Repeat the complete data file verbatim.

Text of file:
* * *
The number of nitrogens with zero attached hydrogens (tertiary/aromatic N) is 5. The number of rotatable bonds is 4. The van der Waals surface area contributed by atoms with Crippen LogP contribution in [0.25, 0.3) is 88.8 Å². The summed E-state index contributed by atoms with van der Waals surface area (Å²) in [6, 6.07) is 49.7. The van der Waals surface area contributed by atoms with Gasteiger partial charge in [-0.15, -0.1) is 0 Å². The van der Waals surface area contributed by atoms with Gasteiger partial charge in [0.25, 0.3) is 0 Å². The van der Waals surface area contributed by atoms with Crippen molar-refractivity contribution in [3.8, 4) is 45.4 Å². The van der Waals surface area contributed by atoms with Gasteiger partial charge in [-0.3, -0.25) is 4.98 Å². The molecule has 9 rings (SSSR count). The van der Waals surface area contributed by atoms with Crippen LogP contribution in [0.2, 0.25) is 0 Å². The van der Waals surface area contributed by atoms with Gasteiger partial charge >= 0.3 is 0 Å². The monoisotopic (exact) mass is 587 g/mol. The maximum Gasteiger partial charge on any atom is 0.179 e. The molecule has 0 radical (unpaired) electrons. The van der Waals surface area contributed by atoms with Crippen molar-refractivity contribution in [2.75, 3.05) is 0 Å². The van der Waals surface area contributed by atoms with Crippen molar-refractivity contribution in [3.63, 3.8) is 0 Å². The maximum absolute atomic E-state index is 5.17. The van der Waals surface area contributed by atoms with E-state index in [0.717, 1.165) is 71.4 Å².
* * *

The number of nitrogens with zero attached hydrogens (tertiary/aromatic N) is 5. The number of rotatable bonds is 4. The van der Waals surface area contributed by atoms with Crippen LogP contribution in [0.25, 0.3) is 88.8 Å². The summed E-state index contributed by atoms with van der Waals surface area (Å²) in [6, 6.07) is 49.7. The van der Waals surface area contributed by atoms with Gasteiger partial charge in [-0.15, -0.1) is 0 Å². The van der Waals surface area contributed by atoms with Gasteiger partial charge in [0.25, 0.3) is 0 Å². The van der Waals surface area contributed by atoms with Crippen molar-refractivity contribution in [3.8, 4) is 45.4 Å². The van der Waals surface area contributed by atoms with Gasteiger partial charge in [-0.3, -0.25) is 4.98 Å². The molecule has 9 rings (SSSR count). The van der Waals surface area contributed by atoms with Crippen LogP contribution in [0.2, 0.25) is 0 Å². The van der Waals surface area contributed by atoms with Gasteiger partial charge >= 0.3 is 0 Å². The monoisotopic (exact) mass is 587 g/mol. The maximum Gasteiger partial charge on any atom is 0.179 e. The molecule has 0 radical (unpaired) electrons. The van der Waals surface area contributed by atoms with Crippen molar-refractivity contribution in [2.75, 3.05) is 0 Å². The van der Waals surface area contributed by atoms with Crippen molar-refractivity contribution in [3.63, 3.8) is 0 Å². The maximum absolute atomic E-state index is 5.17. The van der Waals surface area contributed by atoms with E-state index in [0.717, 1.165) is 71.4 Å².